This content is not available in your region

How can therapy involving horses help people with disabilities?

euronews_icons_loading
Hippotherapy session
Hippotherapy session   -   Copyright  Euronews
By Evan Bourke  & Sarah Hedley Hymers

Sofia Pasero has Rett syndrome, a rare genetic neurological disorder that affects the way the brain develops, resulting in a progressive loss of motor skills and speech.

There is no cure for Rett syndrome. People with the disorder require support, while treatment focuses on improving communication and movement – and this is where horses are helping.

Al Marmoom Initiative is open to the public and offers those with disabilities equine therapy sessions for free.

Equine therapy, or hippotherapy, is an experiential method of treatment that harnesses interaction between humans and horses to enhance people's physical or emotional wellbeing.

"It’s proven that horses are beneficial in many ways," says Sofia’s mother, Benedetta Pasero. "Sofia’s brain doesn't talk properly with the rest of her body. She doesn't have many friends; children cannot play with her, they don't understand how to play with her. A horse doesn't care. A horse just sees a child."

Euronews
Sofia Pasero during her hippotherapy session.Euronews

Sofia has scoliosis, a sideways curvature of the spine, which is one of the most common orthopaedic ailments of those suffering from Rett syndrome. Strengthening the back muscles can help ease the pain and riding horses exercises these muscles.

“The movement, the rocking of the horse, forces Sofia to keep her balance, otherwise she would fall. This improves her back muscles,” explains her mother.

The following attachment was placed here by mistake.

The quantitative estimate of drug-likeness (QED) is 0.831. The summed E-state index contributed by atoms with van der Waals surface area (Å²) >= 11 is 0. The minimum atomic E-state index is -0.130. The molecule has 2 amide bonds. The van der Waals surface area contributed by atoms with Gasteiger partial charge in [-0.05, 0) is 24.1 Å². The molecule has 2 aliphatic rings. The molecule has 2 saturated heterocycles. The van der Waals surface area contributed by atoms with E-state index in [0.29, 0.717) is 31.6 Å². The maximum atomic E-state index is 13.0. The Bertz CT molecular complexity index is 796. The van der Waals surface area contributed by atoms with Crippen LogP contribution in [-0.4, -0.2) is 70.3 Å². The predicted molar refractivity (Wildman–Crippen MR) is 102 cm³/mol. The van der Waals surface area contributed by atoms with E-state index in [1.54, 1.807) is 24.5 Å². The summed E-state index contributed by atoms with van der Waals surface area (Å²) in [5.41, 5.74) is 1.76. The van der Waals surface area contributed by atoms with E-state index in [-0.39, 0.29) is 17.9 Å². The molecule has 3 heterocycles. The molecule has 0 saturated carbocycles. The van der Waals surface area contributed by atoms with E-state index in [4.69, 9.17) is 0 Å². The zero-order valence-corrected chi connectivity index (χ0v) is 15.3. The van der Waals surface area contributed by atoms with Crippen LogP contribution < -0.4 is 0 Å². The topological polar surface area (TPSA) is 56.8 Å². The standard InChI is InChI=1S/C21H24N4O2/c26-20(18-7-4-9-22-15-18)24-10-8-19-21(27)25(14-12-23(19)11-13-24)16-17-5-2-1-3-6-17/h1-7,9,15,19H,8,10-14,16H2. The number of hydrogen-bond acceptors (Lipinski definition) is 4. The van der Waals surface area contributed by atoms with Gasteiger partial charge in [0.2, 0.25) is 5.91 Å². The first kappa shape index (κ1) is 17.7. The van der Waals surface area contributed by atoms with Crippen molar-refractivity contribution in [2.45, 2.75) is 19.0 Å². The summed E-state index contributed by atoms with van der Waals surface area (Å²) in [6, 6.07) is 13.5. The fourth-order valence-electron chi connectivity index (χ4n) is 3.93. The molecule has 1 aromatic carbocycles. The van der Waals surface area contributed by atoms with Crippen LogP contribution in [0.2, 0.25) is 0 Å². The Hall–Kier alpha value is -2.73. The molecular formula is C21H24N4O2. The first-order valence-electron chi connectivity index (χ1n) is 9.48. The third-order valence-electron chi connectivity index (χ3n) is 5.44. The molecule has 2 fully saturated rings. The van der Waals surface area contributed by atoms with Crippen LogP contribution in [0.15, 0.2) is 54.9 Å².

Muhammad Beddier is a physiotherapist who works with patients at Al Marmoom Initiative.

“We're using horses as a tool,” says Muhammad. “It will help the child to adjust their posture on the horse. It will help give them good posture and good core activation.”

When walking, a horse’s pelvis moves in a multi-dimensional way causing the rider to engage muscles on both the anterior (front) and posterior (back) sides of their body; riding also instigates rotation, both medial (towards the midline of the body) and lateral (towards the sides of the body) to help riders develop a stronger core.

Yahya Yusuf, whose son has Down Syndrome, has seen the advantages of equestrian therapy first-hand. “My son’s posture was very bad, he would slouch. Ever since he got into horse riding, everything changed,” says Yahya. “It engages the muscles that you wouldn't use in an everyday activity.”

Euronews
Muhammad Yusuf greeting his horse.Euronews

Improved posture isn’t the only benefit disabled riders experience – there are mental benefits to connecting with horses too.

"The horse is actually a perfect animal,” says Muhammad. “He is highly sensory and neurologically connected with everyone."

Yahya agrees and believes the horses and children at Al Marmoom have a special bond. “[The children] ask for the same horse because they feel it – you know, the energy, the positivity,” says Yahya. “[My son] would look forward to his session. It calms [him] down,” adds Yahya. “It makes [him] feel happy.”